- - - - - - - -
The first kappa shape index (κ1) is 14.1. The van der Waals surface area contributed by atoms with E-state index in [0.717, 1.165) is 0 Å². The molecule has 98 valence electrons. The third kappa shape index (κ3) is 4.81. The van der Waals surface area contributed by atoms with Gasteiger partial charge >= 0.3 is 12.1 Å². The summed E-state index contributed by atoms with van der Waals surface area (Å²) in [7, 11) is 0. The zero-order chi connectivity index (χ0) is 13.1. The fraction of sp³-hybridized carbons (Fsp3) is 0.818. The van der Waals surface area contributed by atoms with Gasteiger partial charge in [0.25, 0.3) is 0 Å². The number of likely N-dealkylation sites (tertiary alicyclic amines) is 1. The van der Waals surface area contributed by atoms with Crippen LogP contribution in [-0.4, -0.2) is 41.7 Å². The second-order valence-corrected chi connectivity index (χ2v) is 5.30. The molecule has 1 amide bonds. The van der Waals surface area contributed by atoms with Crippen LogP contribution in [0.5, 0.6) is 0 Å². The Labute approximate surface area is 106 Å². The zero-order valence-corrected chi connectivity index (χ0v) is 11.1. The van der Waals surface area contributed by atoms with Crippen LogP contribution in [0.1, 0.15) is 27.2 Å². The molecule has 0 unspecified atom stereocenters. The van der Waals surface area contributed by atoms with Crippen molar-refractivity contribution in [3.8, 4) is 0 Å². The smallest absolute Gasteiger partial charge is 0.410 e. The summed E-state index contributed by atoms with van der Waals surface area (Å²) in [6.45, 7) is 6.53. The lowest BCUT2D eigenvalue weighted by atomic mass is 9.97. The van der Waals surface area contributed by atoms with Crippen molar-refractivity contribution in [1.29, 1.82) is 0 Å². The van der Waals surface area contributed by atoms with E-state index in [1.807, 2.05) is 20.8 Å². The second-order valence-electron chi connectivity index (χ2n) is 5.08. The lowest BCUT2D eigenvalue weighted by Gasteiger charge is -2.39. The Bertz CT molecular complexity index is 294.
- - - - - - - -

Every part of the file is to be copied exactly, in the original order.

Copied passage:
The first kappa shape index (κ1) is 14.1. The van der Waals surface area contributed by atoms with E-state index in [0.717, 1.165) is 0 Å². The molecule has 98 valence electrons. The third kappa shape index (κ3) is 4.81. The van der Waals surface area contributed by atoms with Gasteiger partial charge >= 0.3 is 12.1 Å². The summed E-state index contributed by atoms with van der Waals surface area (Å²) in [7, 11) is 0. The zero-order chi connectivity index (χ0) is 13.1. The fraction of sp³-hybridized carbons (Fsp3) is 0.818. The van der Waals surface area contributed by atoms with Gasteiger partial charge in [0.25, 0.3) is 0 Å². The number of likely N-dealkylation sites (tertiary alicyclic amines) is 1. The van der Waals surface area contributed by atoms with Crippen LogP contribution in [-0.4, -0.2) is 41.7 Å². The second-order valence-corrected chi connectivity index (χ2v) is 5.30. The molecule has 1 amide bonds. The van der Waals surface area contributed by atoms with Crippen LogP contribution in [0.5, 0.6) is 0 Å². The Labute approximate surface area is 106 Å². The zero-order valence-corrected chi connectivity index (χ0v) is 11.1. The van der Waals surface area contributed by atoms with Crippen LogP contribution in [0.1, 0.15) is 27.2 Å². The molecule has 0 unspecified atom stereocenters. The van der Waals surface area contributed by atoms with Crippen molar-refractivity contribution in [3.8, 4) is 0 Å². The smallest absolute Gasteiger partial charge is 0.410 e. The summed E-state index contributed by atoms with van der Waals surface area (Å²) in [6.45, 7) is 6.53. The lowest BCUT2D eigenvalue weighted by atomic mass is 9.97. The van der Waals surface area contributed by atoms with Crippen molar-refractivity contribution in [1.29, 1.82) is 0 Å². The van der Waals surface area contributed by atoms with E-state index in [1.807, 2.05) is 20.8 Å². The second-order valence-electron chi connectivity index (χ2n) is 5.08. The lowest BCUT2D eigenvalue weighted by Gasteiger charge is -2.39. The Bertz CT molecular complexity index is 294.